“Sure can.” The pilot ran through the starting procedure with the economy of motion born of great amounts of practice. She soon had both PT-6 engines turning. She received her IFR and taxi clearances, then taxied out to the runway. They had to wait for the wake of a departing C-5 to dissipate, then they were on their way.

The flight went to Wisconsin, Anderson guessed. He could recognize Lake Michigan and he did his best to follow along with the air traffic controllers working the airplane. Dawn was breaking when the pilot started her descent. There was nothing but woods, then he saw a small town next to an airport. When they landed, he looked with surprise at the collection of airplanes on the ramp. He hadn’t seen so many tailwheel airplanes in one place; everything from a few J-3s up to three Twin Beeches, a C-46 and two DC-3s. There were a few tricycle-geared airplanes, but damn few — a couple of Cessna 172s, a Mooney, three Bonanzas and a King Air. Everything was painted in civilian schemes, complete with N- numbers.

It looked like a civil airport in Alaska, except the man coming out to greet them had an assault rifle slung over his shoulder. He told Anderson to go to the line shack, then he started talking to the pilot about refueling the C-12 and unloading the cargo. Anderson trudged over to the shack. A woman with a no-nonsense demeanor asked for his ID. She compared the card to a list, then handed it over. She stuck out her hand and said: “Welcome to school, Sherry. I’m Doris Stackpole. I’ll be your training coordinator while you’re here at the school. Let’s get you situated. Come with me.” Doris led the way out of the other end of the building.

“What is this place?”

“It’s a training facility for all sorts of students. Some of the students are training for covert ops, some are here above board. First rule is: Don’t talk to anybody about who or what you are or what you are here for. Everything around here runs on a `need-to-know’ basis. Understand?”

“Sure do.” They had walked across the road to a small area of townhouses. Doris led the way to one of them and opened the door with a key, which she gave Anderson.

“This is yours for the duration of your stay.” She showed Anderson around. The townhouse was on two levels; upstairs were two bedrooms and a bathroom, downstairs was a kitchen, dining area, living room, a study (complete with a computer with a 19″ screen) and a half-bath. “You’re getting this place because it’s so close to the field, most of your training is going to be in flying.”

“Which of those planes will I be flying?”

Doris shrugged. “If you complete the course, all of them.”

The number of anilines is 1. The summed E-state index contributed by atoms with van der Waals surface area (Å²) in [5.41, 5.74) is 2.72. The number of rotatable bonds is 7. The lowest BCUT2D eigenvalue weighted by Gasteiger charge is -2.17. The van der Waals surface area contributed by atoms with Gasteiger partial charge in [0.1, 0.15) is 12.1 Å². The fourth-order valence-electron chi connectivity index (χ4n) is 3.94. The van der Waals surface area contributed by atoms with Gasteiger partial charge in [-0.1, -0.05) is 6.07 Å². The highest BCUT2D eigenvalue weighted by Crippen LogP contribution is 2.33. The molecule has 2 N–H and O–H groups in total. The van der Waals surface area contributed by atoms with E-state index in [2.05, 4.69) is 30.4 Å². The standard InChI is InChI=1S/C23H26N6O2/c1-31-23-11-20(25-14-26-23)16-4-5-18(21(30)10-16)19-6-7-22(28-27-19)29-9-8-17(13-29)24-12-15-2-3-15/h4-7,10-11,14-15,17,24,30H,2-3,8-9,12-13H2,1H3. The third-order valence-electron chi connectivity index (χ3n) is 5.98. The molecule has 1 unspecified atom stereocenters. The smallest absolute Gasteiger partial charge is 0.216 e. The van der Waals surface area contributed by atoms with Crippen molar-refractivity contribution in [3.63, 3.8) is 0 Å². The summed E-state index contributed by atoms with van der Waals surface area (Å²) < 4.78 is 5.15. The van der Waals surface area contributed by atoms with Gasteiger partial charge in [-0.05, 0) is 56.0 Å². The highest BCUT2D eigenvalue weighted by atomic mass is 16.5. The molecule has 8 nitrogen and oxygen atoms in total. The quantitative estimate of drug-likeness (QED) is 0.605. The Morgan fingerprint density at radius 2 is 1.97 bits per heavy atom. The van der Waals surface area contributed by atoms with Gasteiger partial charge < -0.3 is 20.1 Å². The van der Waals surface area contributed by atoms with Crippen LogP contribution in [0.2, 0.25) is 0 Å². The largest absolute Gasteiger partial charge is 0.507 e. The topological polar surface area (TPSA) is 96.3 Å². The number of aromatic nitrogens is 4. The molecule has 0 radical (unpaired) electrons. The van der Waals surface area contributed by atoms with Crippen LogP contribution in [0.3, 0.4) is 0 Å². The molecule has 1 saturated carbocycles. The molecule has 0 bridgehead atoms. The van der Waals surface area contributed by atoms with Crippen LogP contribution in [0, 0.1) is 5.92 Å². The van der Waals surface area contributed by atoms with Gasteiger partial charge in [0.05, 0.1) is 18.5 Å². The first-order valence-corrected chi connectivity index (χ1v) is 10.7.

“Even the DC-3?”

“Yes, but you’ll have a few other things to worry about.” Anderson didn’t like her grin, but he’d do a lot to get a DC-3 type rating. Doris went to the door. “You have an appointment. Bring your stuff, they’ll take it and issue you what you need.”

Anderson followed along. They walked to a building almost a half-mile away. There they went into a room where Doris told him to strip to his underwear. Anderson did, two women came in and started measuring his body; one measured, the other recorded. They traced the outlines of his hands and feet. The real surprise was when they measured penis size, both flaccid and erect. Anderson was embarrassed at that, but the two were just doing their job and did it. Afterwards, Doris gave him a pink terry-cloth robe and told him to take his underwear off. She collected all of his things and marched out of the room.

For the first time, Anderson was scared. He had no idea where he was, had no money, no ID, and all he had was a pink bathrobe.

Doris returned about forty minutes later with some clothes. She handed him a pair of white cotton panties, “I think you know how to wear them,” she said. Next was a yellow and black t-shirt, a pair of white socks, women’s blue jeans and a pair of Reeboks that were white with pink trim. “Other clothes will be sent to your apartment. Now, let’s go to medical.”

“Another physical?”

“Not like one you’ve ever had before.” This time, they drove. Doris had the keys to a jeep-like vehicle that ran on batteries. She drove to a hospital that was a couple of miles away by road, although it was right across the airfield.

Doris was somewhat right. It was a thorough physical; but the difference came when they had Anderson lie down for a whole-body CAT-scan. He almost freaked out; he had to lie on a very small white tunnel while the machine hammered and whirred. He could have sworn the thing was going to grind him up. After the scan, Doris took him to the cafeteria for lunch. The food was about the same as any other hospital, barely edible.

The PA system paged Doris when they had almost finished. She left the table to answer it, then returned. “C’mon, Dr. Trotti will see you now. We’ll find out what he can do for you.”

They finished quickly and left the cafeteria. Anderson wanted to ask what was going to happen, but there were other people around.